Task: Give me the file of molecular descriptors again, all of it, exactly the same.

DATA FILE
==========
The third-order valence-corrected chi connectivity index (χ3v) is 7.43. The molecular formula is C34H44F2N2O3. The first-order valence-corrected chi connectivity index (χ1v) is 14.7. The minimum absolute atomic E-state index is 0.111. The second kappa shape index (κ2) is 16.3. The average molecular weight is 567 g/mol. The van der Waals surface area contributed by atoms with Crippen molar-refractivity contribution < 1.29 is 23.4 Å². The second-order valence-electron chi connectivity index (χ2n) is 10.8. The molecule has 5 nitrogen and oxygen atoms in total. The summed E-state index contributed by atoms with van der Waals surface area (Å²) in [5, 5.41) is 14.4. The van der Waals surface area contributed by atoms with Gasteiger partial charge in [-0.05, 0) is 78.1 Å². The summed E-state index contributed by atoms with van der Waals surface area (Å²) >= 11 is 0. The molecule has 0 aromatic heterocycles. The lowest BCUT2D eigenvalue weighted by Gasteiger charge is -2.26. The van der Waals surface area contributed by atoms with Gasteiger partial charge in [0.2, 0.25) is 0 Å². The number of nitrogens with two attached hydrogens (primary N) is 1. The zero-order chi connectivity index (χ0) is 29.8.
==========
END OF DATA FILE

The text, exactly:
The third-order valence-corrected chi connectivity index (χ3v) is 7.43. The molecular formula is C34H44F2N2O3. The first-order valence-corrected chi connectivity index (χ1v) is 14.7. The minimum absolute atomic E-state index is 0.111. The second kappa shape index (κ2) is 16.3. The average molecular weight is 567 g/mol. The van der Waals surface area contributed by atoms with Crippen molar-refractivity contribution < 1.29 is 23.4 Å². The second-order valence-electron chi connectivity index (χ2n) is 10.8. The molecule has 5 nitrogen and oxygen atoms in total. The summed E-state index contributed by atoms with van der Waals surface area (Å²) in [5, 5.41) is 14.4. The van der Waals surface area contributed by atoms with Gasteiger partial charge in [-0.05, 0) is 78.1 Å². The summed E-state index contributed by atoms with van der Waals surface area (Å²) >= 11 is 0. The molecule has 0 aromatic heterocycles. The lowest BCUT2D eigenvalue weighted by Gasteiger charge is -2.26. The van der Waals surface area contributed by atoms with Gasteiger partial charge in [0.2, 0.25) is 0 Å². The number of nitrogens with two attached hydrogens (primary N) is 1. The zero-order chi connectivity index (χ0) is 29.8.